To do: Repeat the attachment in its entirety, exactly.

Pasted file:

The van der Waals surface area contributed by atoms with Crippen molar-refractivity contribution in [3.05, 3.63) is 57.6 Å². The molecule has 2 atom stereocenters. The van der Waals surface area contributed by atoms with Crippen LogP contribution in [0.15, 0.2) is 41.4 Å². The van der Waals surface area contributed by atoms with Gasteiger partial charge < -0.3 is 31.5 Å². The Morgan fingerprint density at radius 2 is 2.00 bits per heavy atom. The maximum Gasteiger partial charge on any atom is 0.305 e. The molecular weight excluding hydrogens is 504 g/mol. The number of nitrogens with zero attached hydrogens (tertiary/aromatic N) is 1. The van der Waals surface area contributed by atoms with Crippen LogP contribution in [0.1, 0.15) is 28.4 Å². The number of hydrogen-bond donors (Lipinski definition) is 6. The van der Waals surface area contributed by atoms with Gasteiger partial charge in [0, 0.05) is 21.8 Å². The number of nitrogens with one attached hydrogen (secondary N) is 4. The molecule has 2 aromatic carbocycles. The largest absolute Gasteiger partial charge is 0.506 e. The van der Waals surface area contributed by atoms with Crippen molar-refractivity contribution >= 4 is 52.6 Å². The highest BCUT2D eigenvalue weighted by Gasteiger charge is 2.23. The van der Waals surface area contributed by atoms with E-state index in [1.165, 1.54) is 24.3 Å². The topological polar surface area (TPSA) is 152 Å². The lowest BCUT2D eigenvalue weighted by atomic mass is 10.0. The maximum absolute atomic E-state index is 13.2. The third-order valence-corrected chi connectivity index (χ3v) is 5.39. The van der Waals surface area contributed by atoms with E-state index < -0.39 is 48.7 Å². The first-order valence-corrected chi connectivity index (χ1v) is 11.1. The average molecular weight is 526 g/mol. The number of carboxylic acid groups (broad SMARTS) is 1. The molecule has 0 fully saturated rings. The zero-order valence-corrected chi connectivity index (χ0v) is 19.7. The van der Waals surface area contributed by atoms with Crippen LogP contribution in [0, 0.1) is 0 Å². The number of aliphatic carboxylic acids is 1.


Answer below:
The van der Waals surface area contributed by atoms with Crippen molar-refractivity contribution in [3.05, 3.63) is 57.6 Å². The molecule has 2 atom stereocenters. The van der Waals surface area contributed by atoms with Crippen LogP contribution in [0.15, 0.2) is 41.4 Å². The van der Waals surface area contributed by atoms with Gasteiger partial charge < -0.3 is 31.5 Å². The Morgan fingerprint density at radius 2 is 2.00 bits per heavy atom. The maximum Gasteiger partial charge on any atom is 0.305 e. The molecular weight excluding hydrogens is 504 g/mol. The number of nitrogens with zero attached hydrogens (tertiary/aromatic N) is 1. The van der Waals surface area contributed by atoms with Crippen LogP contribution in [0.1, 0.15) is 28.4 Å². The number of hydrogen-bond donors (Lipinski definition) is 6. The van der Waals surface area contributed by atoms with Gasteiger partial charge in [0, 0.05) is 21.8 Å². The number of nitrogens with one attached hydrogen (secondary N) is 4. The molecule has 2 aromatic carbocycles. The largest absolute Gasteiger partial charge is 0.506 e. The van der Waals surface area contributed by atoms with Crippen molar-refractivity contribution >= 4 is 52.6 Å². The highest BCUT2D eigenvalue weighted by Gasteiger charge is 2.23. The van der Waals surface area contributed by atoms with E-state index in [1.165, 1.54) is 24.3 Å². The topological polar surface area (TPSA) is 152 Å². The lowest BCUT2D eigenvalue weighted by atomic mass is 10.0. The maximum absolute atomic E-state index is 13.2. The third-order valence-corrected chi connectivity index (χ3v) is 5.39. The van der Waals surface area contributed by atoms with E-state index < -0.39 is 48.7 Å². The first-order valence-corrected chi connectivity index (χ1v) is 11.1. The average molecular weight is 526 g/mol. The number of carboxylic acid groups (broad SMARTS) is 1. The molecule has 0 fully saturated rings. The zero-order valence-corrected chi connectivity index (χ0v) is 19.7. The van der Waals surface area contributed by atoms with Crippen LogP contribution in [0, 0.1) is 0 Å². The number of aliphatic carboxylic acids is 1.